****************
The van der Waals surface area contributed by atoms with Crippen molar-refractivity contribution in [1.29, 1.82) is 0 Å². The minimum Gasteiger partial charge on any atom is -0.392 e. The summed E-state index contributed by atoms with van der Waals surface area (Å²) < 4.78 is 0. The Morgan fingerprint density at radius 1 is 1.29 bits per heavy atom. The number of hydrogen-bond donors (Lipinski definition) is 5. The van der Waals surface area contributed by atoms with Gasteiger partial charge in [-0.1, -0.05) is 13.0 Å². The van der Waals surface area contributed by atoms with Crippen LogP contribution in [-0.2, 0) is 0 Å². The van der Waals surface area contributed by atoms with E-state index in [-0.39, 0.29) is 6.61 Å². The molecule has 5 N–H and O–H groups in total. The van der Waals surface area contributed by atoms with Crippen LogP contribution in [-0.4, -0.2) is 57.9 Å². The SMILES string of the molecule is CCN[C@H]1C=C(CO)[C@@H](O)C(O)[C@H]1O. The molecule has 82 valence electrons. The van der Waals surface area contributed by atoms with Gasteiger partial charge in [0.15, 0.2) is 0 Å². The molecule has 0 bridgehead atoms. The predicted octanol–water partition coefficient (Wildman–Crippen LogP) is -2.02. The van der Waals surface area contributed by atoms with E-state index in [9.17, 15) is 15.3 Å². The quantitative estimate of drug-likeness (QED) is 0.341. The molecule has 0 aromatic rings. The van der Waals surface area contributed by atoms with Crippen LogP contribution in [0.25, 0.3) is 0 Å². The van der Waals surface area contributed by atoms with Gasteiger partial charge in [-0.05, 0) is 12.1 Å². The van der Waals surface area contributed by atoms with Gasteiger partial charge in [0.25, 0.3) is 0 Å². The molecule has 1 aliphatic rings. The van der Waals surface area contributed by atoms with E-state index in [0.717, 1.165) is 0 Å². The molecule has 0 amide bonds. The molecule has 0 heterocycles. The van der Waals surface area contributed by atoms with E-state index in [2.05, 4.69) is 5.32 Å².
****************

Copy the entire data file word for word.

The van der Waals surface area contributed by atoms with Crippen molar-refractivity contribution in [1.29, 1.82) is 0 Å². The minimum Gasteiger partial charge on any atom is -0.392 e. The summed E-state index contributed by atoms with van der Waals surface area (Å²) < 4.78 is 0. The Morgan fingerprint density at radius 1 is 1.29 bits per heavy atom. The number of hydrogen-bond donors (Lipinski definition) is 5. The van der Waals surface area contributed by atoms with Gasteiger partial charge in [-0.1, -0.05) is 13.0 Å². The van der Waals surface area contributed by atoms with Crippen LogP contribution in [-0.2, 0) is 0 Å². The van der Waals surface area contributed by atoms with E-state index in [-0.39, 0.29) is 6.61 Å². The molecule has 5 N–H and O–H groups in total. The van der Waals surface area contributed by atoms with Crippen LogP contribution in [-0.4, -0.2) is 57.9 Å². The SMILES string of the molecule is CCN[C@H]1C=C(CO)[C@@H](O)C(O)[C@H]1O. The molecule has 82 valence electrons. The van der Waals surface area contributed by atoms with Gasteiger partial charge in [0.15, 0.2) is 0 Å². The molecule has 0 bridgehead atoms. The predicted octanol–water partition coefficient (Wildman–Crippen LogP) is -2.02. The van der Waals surface area contributed by atoms with E-state index in [9.17, 15) is 15.3 Å². The quantitative estimate of drug-likeness (QED) is 0.341. The molecule has 0 aromatic rings. The van der Waals surface area contributed by atoms with Crippen LogP contribution in [0.25, 0.3) is 0 Å². The van der Waals surface area contributed by atoms with Gasteiger partial charge in [-0.05, 0) is 12.1 Å². The van der Waals surface area contributed by atoms with Gasteiger partial charge in [0.25, 0.3) is 0 Å². The molecule has 1 aliphatic rings. The van der Waals surface area contributed by atoms with E-state index in [0.717, 1.165) is 0 Å². The molecule has 0 amide bonds. The molecule has 0 heterocycles. The van der Waals surface area contributed by atoms with E-state index in [2.05, 4.69) is 5.32 Å².